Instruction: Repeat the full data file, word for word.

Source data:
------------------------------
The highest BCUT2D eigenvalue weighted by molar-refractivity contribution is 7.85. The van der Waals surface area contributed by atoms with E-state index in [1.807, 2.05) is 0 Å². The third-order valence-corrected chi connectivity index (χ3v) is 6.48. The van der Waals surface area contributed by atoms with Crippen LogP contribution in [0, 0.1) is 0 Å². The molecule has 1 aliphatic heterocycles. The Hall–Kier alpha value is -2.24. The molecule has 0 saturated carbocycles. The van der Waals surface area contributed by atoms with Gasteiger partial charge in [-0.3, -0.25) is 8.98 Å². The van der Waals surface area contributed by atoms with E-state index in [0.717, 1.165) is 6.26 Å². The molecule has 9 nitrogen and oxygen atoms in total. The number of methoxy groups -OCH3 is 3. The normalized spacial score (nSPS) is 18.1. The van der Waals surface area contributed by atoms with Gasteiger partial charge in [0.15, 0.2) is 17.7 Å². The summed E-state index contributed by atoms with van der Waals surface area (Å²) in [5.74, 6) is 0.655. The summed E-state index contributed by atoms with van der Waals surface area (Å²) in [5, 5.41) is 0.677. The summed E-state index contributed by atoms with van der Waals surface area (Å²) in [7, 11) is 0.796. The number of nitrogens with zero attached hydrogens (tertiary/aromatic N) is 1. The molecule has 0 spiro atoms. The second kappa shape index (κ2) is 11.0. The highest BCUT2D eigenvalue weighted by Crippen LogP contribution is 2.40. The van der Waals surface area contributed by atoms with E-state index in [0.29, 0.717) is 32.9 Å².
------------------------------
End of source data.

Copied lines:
The highest BCUT2D eigenvalue weighted by molar-refractivity contribution is 7.85. The van der Waals surface area contributed by atoms with E-state index in [1.807, 2.05) is 0 Å². The third-order valence-corrected chi connectivity index (χ3v) is 6.48. The van der Waals surface area contributed by atoms with Crippen LogP contribution in [0, 0.1) is 0 Å². The molecule has 1 aliphatic heterocycles. The Hall–Kier alpha value is -2.24. The molecule has 0 saturated carbocycles. The van der Waals surface area contributed by atoms with Gasteiger partial charge in [-0.3, -0.25) is 8.98 Å². The van der Waals surface area contributed by atoms with E-state index in [0.717, 1.165) is 6.26 Å². The molecule has 9 nitrogen and oxygen atoms in total. The number of methoxy groups -OCH3 is 3. The normalized spacial score (nSPS) is 18.1. The van der Waals surface area contributed by atoms with Gasteiger partial charge in [0.15, 0.2) is 17.7 Å². The summed E-state index contributed by atoms with van der Waals surface area (Å²) in [5.74, 6) is 0.655. The summed E-state index contributed by atoms with van der Waals surface area (Å²) in [5, 5.41) is 0.677. The summed E-state index contributed by atoms with van der Waals surface area (Å²) in [7, 11) is 0.796. The number of nitrogens with zero attached hydrogens (tertiary/aromatic N) is 1. The molecule has 0 spiro atoms. The second kappa shape index (κ2) is 11.0. The highest BCUT2D eigenvalue weighted by Crippen LogP contribution is 2.40. The van der Waals surface area contributed by atoms with E-state index in [0.29, 0.717) is 32.9 Å².